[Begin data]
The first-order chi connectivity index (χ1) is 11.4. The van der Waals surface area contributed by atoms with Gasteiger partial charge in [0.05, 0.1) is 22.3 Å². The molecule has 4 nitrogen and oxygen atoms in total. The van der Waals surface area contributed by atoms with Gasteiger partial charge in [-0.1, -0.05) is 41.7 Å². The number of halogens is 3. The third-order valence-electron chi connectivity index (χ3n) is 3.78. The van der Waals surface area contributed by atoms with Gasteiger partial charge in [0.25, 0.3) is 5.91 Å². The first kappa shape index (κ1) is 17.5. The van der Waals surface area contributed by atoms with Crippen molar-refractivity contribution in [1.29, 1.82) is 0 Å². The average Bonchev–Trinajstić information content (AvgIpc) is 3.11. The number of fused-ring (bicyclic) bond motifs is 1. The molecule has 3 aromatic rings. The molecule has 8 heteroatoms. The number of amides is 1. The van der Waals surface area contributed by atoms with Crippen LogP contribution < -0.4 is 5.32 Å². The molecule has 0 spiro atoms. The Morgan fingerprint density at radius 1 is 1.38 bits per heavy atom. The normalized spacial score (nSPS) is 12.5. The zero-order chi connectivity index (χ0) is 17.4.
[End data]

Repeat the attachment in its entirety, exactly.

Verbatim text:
The first-order chi connectivity index (χ1) is 11.4. The van der Waals surface area contributed by atoms with Gasteiger partial charge in [0.05, 0.1) is 22.3 Å². The molecule has 4 nitrogen and oxygen atoms in total. The van der Waals surface area contributed by atoms with Gasteiger partial charge in [-0.1, -0.05) is 41.7 Å². The number of halogens is 3. The third-order valence-electron chi connectivity index (χ3n) is 3.78. The van der Waals surface area contributed by atoms with Gasteiger partial charge in [0.25, 0.3) is 5.91 Å². The first kappa shape index (κ1) is 17.5. The van der Waals surface area contributed by atoms with Crippen molar-refractivity contribution in [1.29, 1.82) is 0 Å². The average Bonchev–Trinajstić information content (AvgIpc) is 3.11. The number of fused-ring (bicyclic) bond motifs is 1. The molecule has 3 aromatic rings. The molecule has 8 heteroatoms. The number of amides is 1. The van der Waals surface area contributed by atoms with Crippen LogP contribution < -0.4 is 5.32 Å². The molecule has 0 spiro atoms. The Morgan fingerprint density at radius 1 is 1.38 bits per heavy atom. The normalized spacial score (nSPS) is 12.5. The zero-order chi connectivity index (χ0) is 17.4.